The hepatitis B virus molecular clone pUC19-C_JPNAT (genotype C) has been described previously (Sugiyama et al., 2006). HBc cDNAs were amplified from pUC19-C_JPNAT with the appropriate primer pairs, followed by subcloning into the pcDNA-based N-HA vector (Thermo Fisher Scientific). The HBc derivatives were constructed using PCR-based mutagenesis. The primary antibodies used in this study were as follows: anti-HA (MBL), anti-FLAG and anti-α-tubulin (Sigma-Aldrich), anti-Pin1 (R&D System), anti-HaloTag (Promega), and anti-HBc monoclonal antibody (Kanto Chemical). A phospho-specific polyclonal antibody against HBc phosphorylated at Thr160 and Ser162 was generated by Scrum Inc. (Tokyo, Japan).

Protein Degradation Assay

Protein degradation assays were performed as described previously (Nishi et al., 2011). Briefly, 100 μM cycloheximide was added to the medium, and the cells were harvested at the indicated time points. Total cell lysates in SDS sample buffer were boiled and analyzed by immunoblotting.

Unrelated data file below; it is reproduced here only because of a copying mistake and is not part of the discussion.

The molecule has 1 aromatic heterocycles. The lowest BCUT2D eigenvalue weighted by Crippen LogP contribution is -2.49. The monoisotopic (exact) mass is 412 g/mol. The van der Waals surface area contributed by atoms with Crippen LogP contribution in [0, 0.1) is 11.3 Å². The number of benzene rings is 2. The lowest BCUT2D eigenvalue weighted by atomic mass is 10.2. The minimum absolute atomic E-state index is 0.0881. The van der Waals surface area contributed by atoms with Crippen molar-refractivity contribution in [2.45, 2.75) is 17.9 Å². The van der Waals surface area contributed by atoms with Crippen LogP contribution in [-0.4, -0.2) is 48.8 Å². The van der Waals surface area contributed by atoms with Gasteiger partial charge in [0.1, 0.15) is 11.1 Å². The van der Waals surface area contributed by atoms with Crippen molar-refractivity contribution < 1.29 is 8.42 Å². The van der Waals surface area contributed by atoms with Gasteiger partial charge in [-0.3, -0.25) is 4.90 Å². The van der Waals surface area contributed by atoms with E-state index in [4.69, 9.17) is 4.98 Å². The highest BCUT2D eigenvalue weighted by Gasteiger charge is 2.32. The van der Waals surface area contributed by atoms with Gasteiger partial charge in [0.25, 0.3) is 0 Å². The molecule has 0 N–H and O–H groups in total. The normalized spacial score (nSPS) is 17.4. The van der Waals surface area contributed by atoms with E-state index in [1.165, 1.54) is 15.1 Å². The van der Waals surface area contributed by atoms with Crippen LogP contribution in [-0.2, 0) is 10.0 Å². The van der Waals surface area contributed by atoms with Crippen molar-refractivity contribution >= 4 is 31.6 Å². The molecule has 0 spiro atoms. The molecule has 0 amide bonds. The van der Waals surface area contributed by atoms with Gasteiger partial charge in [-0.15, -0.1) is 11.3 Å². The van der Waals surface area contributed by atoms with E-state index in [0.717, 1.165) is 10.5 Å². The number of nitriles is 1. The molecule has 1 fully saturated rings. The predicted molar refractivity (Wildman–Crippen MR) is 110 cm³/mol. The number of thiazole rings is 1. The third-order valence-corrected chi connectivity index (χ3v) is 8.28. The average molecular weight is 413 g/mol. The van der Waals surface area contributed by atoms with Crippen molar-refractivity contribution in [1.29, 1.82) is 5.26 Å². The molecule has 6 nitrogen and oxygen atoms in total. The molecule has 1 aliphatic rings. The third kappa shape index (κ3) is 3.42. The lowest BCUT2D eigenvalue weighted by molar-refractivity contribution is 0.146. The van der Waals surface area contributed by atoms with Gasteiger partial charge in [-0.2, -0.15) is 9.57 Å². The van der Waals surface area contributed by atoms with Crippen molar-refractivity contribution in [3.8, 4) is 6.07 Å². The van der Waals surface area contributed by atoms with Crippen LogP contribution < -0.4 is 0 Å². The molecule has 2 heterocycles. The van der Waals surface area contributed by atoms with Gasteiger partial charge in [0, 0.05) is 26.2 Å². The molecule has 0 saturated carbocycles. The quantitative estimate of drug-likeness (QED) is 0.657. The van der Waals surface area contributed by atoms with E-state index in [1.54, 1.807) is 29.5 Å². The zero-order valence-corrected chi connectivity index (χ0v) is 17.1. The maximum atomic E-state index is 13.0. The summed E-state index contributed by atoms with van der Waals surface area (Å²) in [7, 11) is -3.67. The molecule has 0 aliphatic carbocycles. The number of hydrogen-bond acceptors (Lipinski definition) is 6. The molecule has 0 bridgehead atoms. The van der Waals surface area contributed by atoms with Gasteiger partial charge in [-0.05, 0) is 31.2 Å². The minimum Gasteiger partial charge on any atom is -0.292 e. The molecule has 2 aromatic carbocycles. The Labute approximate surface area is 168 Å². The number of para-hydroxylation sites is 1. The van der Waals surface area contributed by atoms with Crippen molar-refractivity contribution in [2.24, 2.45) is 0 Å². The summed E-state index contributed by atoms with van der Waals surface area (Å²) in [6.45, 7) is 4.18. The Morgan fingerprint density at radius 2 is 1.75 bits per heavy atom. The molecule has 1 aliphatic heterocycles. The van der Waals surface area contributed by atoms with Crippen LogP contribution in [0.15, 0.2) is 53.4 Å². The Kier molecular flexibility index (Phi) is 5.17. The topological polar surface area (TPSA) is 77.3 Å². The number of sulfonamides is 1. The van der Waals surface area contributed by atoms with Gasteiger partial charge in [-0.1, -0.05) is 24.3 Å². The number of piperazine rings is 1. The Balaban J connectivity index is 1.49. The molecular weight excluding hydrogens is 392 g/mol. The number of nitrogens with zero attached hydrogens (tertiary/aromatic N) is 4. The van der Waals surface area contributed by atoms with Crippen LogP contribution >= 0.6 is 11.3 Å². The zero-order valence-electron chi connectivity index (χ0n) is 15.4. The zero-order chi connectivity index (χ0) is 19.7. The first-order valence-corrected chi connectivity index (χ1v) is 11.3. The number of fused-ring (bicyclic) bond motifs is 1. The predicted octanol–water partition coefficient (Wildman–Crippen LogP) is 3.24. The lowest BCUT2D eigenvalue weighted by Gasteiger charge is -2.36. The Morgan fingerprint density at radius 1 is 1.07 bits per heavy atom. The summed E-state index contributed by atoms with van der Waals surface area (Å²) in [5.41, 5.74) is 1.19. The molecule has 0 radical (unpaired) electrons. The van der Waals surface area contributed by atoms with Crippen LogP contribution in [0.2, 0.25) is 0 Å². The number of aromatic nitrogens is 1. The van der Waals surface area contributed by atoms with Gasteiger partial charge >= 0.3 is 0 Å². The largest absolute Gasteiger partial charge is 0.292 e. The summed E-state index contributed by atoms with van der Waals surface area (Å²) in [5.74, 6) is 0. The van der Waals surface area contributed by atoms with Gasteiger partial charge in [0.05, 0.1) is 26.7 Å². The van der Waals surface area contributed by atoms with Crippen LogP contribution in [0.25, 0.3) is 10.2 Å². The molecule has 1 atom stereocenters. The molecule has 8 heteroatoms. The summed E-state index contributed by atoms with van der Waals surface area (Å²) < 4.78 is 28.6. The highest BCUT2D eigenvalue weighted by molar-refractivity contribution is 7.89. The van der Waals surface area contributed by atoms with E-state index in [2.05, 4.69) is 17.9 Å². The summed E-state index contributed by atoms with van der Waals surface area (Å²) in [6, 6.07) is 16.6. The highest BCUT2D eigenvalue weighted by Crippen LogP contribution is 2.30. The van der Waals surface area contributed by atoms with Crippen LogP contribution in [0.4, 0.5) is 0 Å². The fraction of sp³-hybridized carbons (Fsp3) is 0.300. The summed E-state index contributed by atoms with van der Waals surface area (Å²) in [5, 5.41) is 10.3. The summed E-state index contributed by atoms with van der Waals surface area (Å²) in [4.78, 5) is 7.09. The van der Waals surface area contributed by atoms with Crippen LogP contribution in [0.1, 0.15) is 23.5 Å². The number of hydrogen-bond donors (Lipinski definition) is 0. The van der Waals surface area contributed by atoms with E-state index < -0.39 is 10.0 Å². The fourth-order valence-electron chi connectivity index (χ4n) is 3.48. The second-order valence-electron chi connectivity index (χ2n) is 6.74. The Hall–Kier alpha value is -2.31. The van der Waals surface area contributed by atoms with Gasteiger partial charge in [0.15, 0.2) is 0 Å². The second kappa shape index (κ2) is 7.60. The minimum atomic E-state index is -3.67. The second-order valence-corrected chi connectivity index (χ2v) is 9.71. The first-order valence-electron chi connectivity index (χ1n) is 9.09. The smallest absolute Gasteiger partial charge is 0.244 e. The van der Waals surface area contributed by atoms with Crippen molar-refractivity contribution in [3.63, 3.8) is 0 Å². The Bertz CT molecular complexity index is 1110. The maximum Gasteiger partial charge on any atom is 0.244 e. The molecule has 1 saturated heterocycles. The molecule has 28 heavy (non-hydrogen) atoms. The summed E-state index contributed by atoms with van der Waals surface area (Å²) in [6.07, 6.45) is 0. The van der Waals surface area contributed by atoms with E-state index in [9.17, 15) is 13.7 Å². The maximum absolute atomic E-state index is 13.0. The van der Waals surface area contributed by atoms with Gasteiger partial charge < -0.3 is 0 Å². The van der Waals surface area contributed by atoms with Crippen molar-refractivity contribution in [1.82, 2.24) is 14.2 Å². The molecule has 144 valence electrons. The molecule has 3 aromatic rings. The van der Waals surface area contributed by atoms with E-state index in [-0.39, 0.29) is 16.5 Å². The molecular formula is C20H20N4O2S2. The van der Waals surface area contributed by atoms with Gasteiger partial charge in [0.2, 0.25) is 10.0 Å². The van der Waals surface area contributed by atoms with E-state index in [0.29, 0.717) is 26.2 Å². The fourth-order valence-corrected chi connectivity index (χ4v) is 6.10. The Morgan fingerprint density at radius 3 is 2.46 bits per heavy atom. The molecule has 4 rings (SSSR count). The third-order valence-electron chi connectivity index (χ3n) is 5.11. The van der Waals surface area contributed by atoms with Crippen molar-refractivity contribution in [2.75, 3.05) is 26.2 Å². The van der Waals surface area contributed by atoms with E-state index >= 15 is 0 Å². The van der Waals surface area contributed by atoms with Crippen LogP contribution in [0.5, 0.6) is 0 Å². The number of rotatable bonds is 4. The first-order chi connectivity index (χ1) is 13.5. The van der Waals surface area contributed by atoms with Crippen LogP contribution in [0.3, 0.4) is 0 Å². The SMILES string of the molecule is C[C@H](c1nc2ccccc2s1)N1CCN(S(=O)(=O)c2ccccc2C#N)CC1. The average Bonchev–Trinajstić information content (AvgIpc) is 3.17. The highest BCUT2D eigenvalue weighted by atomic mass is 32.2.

Microscopic Analysis

Microscopic procedure was previously described (Miyakawa et al., 2017). Briefly, HepG2 cells were seeded onto glass cover slips 1 day before transfection. At 48 h post-transfection, the cells were fixed with 4% paraformaldehyde and permeabilized with 0.5% Triton X-100. The cells were then stained with anti-HA (MBL) and Alexa Fluor 488-conjugated secondary antibody (Thermo Fisher Scientific). For lysosome staining, cells were treated with Lysosomes-RFP reagents (Thermo Fisher Scientific) at 16 h prior to fixation. Microscopic imaging was performed with an FV1000-D confocal microscope (Olympus). Line plots of the fluorescence intensity were generated using the ImageJ software (NIH).

NanoBRET-Based Protein–Protein Interaction Assays

Expression vectors encoding N-terminally HaloTag-conjugated host proteins (human phosphatases) were prepared by Kazusa Genome Technologies (Chiba, Japan) or purchased from Promega. NanoBRET analysis were performed as described previously (Miyakawa et al., 2019). Briefly, HEK293 cells were transfected with vectors encoding HaloTag-fused protein and NanoLuc-fused HBc at a 100:1 ratio. At 48 h post-transfection, NanoBRET activity was measured using the NanoBRET Nano-Glo Detection System (Promega).

HBV Quantification Assays